Reed Saxon, AP
\]In this Oct. 17, 2013 file photo, Lillian Zurita shows the proper way to "drop, cover and hold on" in Ms. Irvin's second-grade class during an earthquake drill known as the Great Shakeout at Rosemont Elementary School near downtown Los Angeles.

The two minor earthquakes that shook Bluffdale and other parts of southern Salt Lake and northern Utah counties Friday morning ought to have done more than just literally wake people up from their morning slumber.

They ought to wake up the entire Wasatch Front to the need for greater preparedness.

Officials have put the odds of a major Northern Utah quake at 50 percent over the next 50 years. The state’s most populous region — a multi-county stretch that houses more than 2 million people — sits between two precarious fault lines, the Wasatch and West Valley faults. If they erupted in tandem, the devastation could be catastrophic.

A magnitude 7 quake or higher likely would tumble old brick buildings and make roads and rails impassable. People might be isolated for days, or even weeks — separated from loved ones who might have been at work or school or just running errands when the devastation struck. Information systems might be hampered as power lines and internet services are downed or severed.

Food storage supplies and water would be at a premium, if they weren’t destroyed in the collapse of buildings. More importantly, proper sanitation quickly would become an issue. With plumbing and sewage lines possibly severed, people would have to build makeshift latrines and disposal areas. Failing to do so properly could cause diseases to quickly spread.

These are not pleasant thoughts, but they could become an instant part of life and survival. Proper planning would bring relief, quell panic and provide a needed sense of security.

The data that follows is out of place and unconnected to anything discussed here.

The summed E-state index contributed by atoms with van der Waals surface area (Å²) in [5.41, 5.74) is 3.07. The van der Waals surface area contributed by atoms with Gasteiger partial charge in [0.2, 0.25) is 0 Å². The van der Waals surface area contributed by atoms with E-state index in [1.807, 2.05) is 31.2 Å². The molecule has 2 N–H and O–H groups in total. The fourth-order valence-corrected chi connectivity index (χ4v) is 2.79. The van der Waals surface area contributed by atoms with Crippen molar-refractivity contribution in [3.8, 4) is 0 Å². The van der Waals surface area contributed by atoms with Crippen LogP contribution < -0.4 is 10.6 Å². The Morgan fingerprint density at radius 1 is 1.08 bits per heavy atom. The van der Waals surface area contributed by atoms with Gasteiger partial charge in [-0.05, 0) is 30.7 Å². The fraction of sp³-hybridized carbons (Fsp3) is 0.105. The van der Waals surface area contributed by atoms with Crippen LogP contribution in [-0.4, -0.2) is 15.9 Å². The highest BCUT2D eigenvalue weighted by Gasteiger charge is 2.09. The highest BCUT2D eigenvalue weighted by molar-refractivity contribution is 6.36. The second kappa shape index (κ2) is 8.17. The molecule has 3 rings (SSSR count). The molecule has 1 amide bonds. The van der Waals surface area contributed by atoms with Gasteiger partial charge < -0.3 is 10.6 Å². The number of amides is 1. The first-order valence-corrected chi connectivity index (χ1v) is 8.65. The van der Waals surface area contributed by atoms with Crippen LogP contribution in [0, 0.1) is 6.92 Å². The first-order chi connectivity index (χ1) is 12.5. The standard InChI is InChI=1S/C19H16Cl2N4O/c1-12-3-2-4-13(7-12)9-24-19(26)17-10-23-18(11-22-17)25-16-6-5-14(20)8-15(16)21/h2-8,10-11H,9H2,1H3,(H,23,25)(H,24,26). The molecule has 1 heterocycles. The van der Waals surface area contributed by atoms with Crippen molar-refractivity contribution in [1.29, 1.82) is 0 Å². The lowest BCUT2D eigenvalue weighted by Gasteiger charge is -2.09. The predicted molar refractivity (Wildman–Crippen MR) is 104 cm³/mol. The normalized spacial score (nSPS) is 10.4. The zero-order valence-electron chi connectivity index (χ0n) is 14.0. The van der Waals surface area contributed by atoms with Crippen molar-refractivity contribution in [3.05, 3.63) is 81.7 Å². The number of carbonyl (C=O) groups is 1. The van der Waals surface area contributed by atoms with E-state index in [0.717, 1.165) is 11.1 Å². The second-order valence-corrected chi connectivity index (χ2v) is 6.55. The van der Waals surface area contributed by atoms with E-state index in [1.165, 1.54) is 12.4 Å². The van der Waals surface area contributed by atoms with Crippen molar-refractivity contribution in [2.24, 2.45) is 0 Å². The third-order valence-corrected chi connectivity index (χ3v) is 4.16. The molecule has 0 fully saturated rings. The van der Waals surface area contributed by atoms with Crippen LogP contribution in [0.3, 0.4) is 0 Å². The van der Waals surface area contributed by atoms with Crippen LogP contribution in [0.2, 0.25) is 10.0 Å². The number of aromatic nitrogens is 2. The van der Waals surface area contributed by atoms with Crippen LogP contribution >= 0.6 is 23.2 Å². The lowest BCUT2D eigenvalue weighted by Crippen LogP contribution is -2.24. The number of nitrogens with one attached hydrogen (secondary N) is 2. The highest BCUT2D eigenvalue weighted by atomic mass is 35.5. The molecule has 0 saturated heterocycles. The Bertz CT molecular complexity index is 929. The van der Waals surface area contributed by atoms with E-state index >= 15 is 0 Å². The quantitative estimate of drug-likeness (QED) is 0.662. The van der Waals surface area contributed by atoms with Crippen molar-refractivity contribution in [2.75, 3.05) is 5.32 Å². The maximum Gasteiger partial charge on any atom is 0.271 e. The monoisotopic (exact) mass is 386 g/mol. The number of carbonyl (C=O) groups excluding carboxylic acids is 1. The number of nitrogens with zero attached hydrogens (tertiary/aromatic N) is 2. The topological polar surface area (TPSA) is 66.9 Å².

Human nature leads most people to avoid serious thought of unpleasant things. Utah experiences few natural disasters, generally speaking. An analysis by the private company Golden Eagle examined all Federal Emergency Management Agency disaster declarations between Jan. 1, 1953, and Dec. 31, 2017, and found Utah ranked 42nd out the 50 states.

To put that in perspective, Utah had 31 disaster declarations during that time, compared with 254 in Texas and 250 in California.

This relative lack of experience does not mean Utahns fall apart when things go bad. The state’s impressive record of volunteerism often translates into instant neighborhood and community mobilizations that make federal help unnecessary. A major earthquake would tax those systems.

Friday’s two quakes caused no discernible damage. Judging by media reports and social media networks, they did rattle some nerves, however.

They ought to spur every family to sit down and organize ways to tie down furniture that might tip or cause injuries, remove heavy objects from shelves and otherwise secure the home. Then they should agree on a meeting place in case the home is unlivable and part of the family is in another location when the quake hits.

Comment on this story

Workers should pay closer attention on April 18, the date of the next Great Utah ShakeOut, when businesses focus on safety precautions and evacuation procedures.

Two years ago, we urged Utah lawmakers to fund early warning systems in vulnerable regions, similar to those in Japan, Taiwan and China. These would begin to sound as soon as seismic waves were detected, giving people a few precious seconds to prepare.

This would be costly, but we doubt anyone would complain about that if nature’s next early-morning wake-up call is much more powerul than Friday’s.